I found this page and was wondering how to det the ‘INTENSITY’ on an a basic indoor bike. I did Aerobic 2 today as listed below, where {1} is the lowest tension on the bike and {2} was the next tension level up. Should I be using a higher tension, or is it wise to slowly increase over the following weeks?

    5 minutes – warm up (increasing intensity)(80-90 rpm){1} – (80-90 rpm){2} 5 x (40 sec. very high intensity – 20 sec. low intensity) (110-115 rpm – 70-80 rpm){2} 3 minutes recovery (80-90 rpm){1} 5 x (40 sec. very high intensity – 20 sec. low intensity) (110-115 rpm – 70-80 rpm){2} 3 minutes recovery (80-90 rpm){1} 5 x (40 sec. very high intensity – 20 sec. low intensity) (110-115 rpm – 70-80 rpm){2} 3 minutes recovery (80-90 rpm){1} 5 x (40 sec. very high intensity – 20 sec. low intensity) (110-115 rpm – 70-80 rpm){2} 5 minutes cool down (80-90 rpm){1}

  • Soren

    Hey Jesper, how great a progress is to be expected from eg January to August in a 5 min watts test ? (Should I be happy to go from 310 to 343 watts?) Test was done on a Tacx hometrainer. Training has only been on the road.

  • Jean-Francois says:
    February 16, 2012 at 4:12 am
    hi jesper! how can i determine a high intensity,low intensity training using a heart rate monitor?at what percentage of maximum heart rate is a high intensity/low intensity workout?

    Thanks !
    Craig says:
    March 10, 2011 at 10:54 am
    Hi Jesper, hope you can help. In regards to the training programs above, when you talk about very high intensity, high intensity etc, can this be related to a percentage of max heart rate. as this is the best measure I have.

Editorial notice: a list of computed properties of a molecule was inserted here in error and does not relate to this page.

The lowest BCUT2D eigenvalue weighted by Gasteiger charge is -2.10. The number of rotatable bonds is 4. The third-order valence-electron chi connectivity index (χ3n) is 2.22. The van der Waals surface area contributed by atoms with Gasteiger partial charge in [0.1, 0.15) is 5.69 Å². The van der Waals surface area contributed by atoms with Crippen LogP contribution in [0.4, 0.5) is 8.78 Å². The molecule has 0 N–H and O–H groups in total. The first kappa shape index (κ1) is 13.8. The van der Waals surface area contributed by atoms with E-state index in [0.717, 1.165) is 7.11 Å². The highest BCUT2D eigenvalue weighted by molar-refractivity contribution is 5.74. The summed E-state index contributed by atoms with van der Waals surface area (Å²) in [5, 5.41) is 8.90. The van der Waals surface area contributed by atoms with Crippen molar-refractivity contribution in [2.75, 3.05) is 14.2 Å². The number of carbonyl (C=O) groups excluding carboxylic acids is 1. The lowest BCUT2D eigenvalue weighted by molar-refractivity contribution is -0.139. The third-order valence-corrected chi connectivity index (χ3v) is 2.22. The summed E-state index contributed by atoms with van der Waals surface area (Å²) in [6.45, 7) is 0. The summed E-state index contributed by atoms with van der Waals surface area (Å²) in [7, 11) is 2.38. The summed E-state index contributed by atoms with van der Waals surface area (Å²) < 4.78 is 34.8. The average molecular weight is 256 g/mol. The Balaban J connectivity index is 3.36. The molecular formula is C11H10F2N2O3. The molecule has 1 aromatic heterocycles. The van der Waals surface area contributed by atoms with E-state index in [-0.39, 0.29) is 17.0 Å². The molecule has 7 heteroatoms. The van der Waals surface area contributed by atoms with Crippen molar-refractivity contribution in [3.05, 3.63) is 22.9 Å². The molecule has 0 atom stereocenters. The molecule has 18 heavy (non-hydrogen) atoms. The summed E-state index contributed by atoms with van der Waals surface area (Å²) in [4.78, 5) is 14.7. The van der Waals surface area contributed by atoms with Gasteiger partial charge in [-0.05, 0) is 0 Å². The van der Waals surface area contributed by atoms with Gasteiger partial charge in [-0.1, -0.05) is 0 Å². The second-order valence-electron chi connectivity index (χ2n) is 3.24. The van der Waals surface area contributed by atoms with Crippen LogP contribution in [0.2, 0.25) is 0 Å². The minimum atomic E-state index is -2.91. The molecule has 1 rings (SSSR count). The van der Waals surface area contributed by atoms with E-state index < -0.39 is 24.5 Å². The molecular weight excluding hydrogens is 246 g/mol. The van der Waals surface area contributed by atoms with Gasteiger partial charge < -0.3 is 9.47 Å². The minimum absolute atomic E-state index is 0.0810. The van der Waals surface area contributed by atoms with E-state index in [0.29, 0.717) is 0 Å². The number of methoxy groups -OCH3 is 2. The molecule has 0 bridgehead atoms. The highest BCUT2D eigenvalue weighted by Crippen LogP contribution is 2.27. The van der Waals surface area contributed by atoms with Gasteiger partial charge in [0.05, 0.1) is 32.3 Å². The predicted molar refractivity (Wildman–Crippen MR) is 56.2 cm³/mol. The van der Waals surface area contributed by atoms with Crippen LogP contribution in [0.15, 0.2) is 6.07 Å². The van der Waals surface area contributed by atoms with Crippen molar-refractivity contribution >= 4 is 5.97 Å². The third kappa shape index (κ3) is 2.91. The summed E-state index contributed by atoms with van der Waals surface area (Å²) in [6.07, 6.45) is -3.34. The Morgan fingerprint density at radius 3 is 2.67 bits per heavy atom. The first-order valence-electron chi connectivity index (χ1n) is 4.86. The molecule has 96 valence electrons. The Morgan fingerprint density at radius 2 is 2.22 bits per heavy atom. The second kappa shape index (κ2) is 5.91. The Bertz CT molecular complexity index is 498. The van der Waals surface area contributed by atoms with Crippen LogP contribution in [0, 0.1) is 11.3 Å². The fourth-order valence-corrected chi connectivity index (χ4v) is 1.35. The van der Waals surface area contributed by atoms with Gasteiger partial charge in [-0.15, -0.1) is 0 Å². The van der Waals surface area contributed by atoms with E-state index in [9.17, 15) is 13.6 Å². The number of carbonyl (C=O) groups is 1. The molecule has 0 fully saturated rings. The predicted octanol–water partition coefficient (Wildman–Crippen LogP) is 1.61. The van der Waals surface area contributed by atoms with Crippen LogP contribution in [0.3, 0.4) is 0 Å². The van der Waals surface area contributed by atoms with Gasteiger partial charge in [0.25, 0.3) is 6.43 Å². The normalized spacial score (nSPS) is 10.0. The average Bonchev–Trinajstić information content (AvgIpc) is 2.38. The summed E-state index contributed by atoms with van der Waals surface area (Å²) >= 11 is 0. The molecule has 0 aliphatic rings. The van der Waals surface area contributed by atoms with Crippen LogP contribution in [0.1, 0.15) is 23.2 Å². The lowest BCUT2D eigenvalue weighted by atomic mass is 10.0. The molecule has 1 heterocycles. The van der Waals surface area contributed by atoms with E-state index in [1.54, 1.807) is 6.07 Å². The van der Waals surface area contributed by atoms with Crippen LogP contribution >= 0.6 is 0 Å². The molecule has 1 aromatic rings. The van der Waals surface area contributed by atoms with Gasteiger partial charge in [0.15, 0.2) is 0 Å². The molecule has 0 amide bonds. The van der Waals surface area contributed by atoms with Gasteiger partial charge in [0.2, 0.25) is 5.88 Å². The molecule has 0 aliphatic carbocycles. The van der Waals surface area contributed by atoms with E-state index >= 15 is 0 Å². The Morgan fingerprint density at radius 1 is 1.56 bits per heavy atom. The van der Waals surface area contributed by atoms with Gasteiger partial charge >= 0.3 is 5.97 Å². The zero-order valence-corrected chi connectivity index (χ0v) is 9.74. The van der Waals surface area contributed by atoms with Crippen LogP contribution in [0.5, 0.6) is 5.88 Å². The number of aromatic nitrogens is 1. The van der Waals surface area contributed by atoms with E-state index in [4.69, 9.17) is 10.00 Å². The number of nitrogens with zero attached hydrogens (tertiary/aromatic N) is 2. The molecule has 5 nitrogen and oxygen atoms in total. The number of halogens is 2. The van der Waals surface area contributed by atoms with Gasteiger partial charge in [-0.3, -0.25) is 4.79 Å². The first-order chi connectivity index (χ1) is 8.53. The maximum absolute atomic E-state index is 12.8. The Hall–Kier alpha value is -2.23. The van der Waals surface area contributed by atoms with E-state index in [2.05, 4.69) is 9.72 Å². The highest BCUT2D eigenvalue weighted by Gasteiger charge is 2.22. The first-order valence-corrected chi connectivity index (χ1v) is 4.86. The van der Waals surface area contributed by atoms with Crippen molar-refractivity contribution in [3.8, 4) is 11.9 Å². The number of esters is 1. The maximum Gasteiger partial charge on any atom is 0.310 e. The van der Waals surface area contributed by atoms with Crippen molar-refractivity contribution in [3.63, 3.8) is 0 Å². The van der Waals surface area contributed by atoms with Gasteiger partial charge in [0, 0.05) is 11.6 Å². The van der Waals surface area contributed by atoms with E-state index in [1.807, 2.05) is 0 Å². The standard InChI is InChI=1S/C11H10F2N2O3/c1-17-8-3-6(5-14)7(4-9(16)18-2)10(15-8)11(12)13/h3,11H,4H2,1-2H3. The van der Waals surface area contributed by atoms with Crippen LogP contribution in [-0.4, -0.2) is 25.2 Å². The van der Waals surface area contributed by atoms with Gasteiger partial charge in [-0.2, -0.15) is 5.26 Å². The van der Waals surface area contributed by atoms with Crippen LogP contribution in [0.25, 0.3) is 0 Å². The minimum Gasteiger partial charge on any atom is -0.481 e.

arnel alquinto says:
    August 11, 2011 at 2:39 am
    hi jesper! how can i determine a high intensity,low intensity training using a heart rate monitor?at what percentage of maximum heart rate is a high intensity/low intensity workout?

    just the same inquiry as craig’s comment on march 10,2011

  • john

    I’ve read parts of your book. The training charts seem focused on young, competitive cyclists. I am 63 and have been riding for +30 yrs, racing +20, max hr 162. Five or so years ago I was taken down, resulting in a cracked pelvis. I’m now competing in hill climbs, 45 to 90 minutes. In season I ride 2 – 2.5 hrs, +/- 10hrs per week. How might I adjust the specific winter training?

  • Joseph Peiso

    Jesper, I do most of my training on an indoor cycle and rotate among the different aerobic protocols, adjusting resistance and cadence targets to provide variety and varying levels of intensity. These formed the foundation of my training for a century last year.

    Is there a preferred progression among the routines to get better results? Thank you.

    Joe

  • Jan

    Hi Jesper.
    Can you please advice an intensity in % of VOmax or FTP for “high intensity” in aerobic power 1, and for the “very high intensity” in aerobic power 2?